Quick Thoughts – V/MA: It’s the Routing Rules that Matter

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On Friday, Visa rallied near 5% on oral arguments in front of an appeals court where judges appeared to support the Fed’s debit interchange cap of 21-24 cents/transaction in possible conflict with a district court ruling of end-July that the cap was too high and should be reset down to 12 cents/transaction or lower; MasterCard was flat. The Visa move on this news is surprising since a higher interchange cap does not advantage Visa over MasterCard in debit, does not directly improve Visa’s economics (since debit interchange is paid to bank issuers), and does not improve industry structure for the networks (and, in fact, increases the incentive for merchants to join the MCX consortium in promoting a lower-cost debit alternative to Visa and MasterCard).

The higher interchange may reduce the need for Visa to make incentive payments to large banks for issuing cards carrying its brand but the far more important matter for the relationship between networks and issuers is a second aspect of the district court ruling, on which the appeals court judges did not tip their hand, giving merchants greater choice as to how to settle or “route” debit transactions. Regardless, an appeals court decision is not expected until the Spring and, in any event, the case will likely be referred to the Supreme Court.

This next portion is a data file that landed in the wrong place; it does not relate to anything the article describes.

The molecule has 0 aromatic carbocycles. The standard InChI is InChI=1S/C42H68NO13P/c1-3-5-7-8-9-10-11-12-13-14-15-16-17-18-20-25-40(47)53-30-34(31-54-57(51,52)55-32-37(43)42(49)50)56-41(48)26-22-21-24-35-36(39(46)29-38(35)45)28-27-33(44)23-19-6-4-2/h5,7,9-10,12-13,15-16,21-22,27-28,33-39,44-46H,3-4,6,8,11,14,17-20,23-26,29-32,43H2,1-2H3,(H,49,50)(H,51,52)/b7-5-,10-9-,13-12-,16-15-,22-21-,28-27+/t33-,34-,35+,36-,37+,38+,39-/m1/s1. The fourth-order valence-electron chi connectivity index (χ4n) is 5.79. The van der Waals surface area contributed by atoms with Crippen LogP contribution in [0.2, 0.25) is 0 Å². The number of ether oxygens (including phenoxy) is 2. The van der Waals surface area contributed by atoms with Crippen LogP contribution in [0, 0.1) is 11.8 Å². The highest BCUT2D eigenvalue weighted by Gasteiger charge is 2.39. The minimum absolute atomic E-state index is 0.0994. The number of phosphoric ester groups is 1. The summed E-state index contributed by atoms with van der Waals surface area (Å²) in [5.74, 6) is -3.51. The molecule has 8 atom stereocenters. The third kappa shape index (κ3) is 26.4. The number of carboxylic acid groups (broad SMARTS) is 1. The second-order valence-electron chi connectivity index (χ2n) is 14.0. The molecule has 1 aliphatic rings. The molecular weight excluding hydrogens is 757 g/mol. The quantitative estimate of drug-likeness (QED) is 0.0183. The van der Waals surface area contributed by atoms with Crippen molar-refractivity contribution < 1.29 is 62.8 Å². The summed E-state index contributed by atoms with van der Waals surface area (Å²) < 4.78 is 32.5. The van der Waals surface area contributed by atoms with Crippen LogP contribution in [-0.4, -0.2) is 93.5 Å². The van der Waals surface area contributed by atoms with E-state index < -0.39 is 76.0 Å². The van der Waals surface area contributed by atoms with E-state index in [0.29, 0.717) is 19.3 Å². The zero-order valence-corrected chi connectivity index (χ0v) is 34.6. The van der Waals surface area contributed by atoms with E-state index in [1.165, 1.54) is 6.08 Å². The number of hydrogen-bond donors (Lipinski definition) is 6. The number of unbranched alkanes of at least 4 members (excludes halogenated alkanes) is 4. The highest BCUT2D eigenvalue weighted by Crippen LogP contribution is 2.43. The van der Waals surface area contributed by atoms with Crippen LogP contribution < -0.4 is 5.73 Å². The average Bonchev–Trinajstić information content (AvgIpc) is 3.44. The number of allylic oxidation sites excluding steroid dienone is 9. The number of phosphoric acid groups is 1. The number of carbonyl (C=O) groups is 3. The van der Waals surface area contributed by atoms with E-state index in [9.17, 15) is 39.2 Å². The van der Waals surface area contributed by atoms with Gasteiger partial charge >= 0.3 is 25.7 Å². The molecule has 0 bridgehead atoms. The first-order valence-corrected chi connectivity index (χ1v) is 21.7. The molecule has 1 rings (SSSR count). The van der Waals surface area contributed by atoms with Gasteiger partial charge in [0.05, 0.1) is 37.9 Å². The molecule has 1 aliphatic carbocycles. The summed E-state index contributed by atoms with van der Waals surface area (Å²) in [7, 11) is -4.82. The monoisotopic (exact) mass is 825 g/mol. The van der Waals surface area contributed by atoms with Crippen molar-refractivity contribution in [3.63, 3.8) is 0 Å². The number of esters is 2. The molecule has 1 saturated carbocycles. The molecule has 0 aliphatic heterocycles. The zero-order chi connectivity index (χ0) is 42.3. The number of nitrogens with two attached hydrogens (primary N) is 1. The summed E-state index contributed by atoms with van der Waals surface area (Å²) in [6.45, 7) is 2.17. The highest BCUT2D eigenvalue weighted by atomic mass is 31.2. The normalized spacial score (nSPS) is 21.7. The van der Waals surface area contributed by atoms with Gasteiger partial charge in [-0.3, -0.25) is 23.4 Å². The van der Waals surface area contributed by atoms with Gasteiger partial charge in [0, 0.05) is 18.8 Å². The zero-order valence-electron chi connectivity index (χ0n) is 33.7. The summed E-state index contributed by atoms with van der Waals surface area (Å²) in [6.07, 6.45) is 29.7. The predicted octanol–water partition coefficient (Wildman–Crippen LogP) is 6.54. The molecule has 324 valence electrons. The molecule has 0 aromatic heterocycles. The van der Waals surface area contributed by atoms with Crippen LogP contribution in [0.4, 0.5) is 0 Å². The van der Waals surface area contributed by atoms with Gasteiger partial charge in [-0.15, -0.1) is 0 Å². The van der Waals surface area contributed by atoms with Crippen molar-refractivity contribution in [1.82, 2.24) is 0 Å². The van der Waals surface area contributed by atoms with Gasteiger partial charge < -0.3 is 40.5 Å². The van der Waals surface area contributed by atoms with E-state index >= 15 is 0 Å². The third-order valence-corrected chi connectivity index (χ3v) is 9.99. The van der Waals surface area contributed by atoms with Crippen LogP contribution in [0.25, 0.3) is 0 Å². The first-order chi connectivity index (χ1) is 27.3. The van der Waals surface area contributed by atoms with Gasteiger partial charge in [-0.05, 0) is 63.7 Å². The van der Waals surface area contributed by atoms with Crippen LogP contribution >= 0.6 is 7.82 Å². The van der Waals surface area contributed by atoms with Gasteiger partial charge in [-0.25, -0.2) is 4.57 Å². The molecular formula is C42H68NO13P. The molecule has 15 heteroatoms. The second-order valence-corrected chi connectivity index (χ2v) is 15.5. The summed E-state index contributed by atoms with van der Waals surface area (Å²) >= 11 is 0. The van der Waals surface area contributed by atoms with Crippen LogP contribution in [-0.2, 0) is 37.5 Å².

More broadly, there are structural risks in the US debit business which are more important to the Visa and MasterCard networks than the level of the interchange cap. These are around network routing rules (and in particular whether the appeals court upholds a district court ruling in favor of dual routing of signature debit) and merchant license fees (and in particular whether the Department of Justice allows the networks to tie debit to credit through these fees). The various scenarios are summarized in the table below and discussed in the attached note.

Our view is that the outperformance of MA over V since the district court ruling is unwarranted since there is no scenario in which MasterCard sustains debit share gains immediately following the district court ruling, and there is an important risk that US debit (accounting for 25% of global transactions at V and 16% at MA) becomes meaningfully less attractive to the networks if merchants are able to move towards least-cost routing by: (i) being offered dual routing on both signature and PIN debit transactions; and (ii) being able to make routing decisions on the basis of per-transaction fees rather than merchant licensing fees, and associated rebates, that tie debit and credit.

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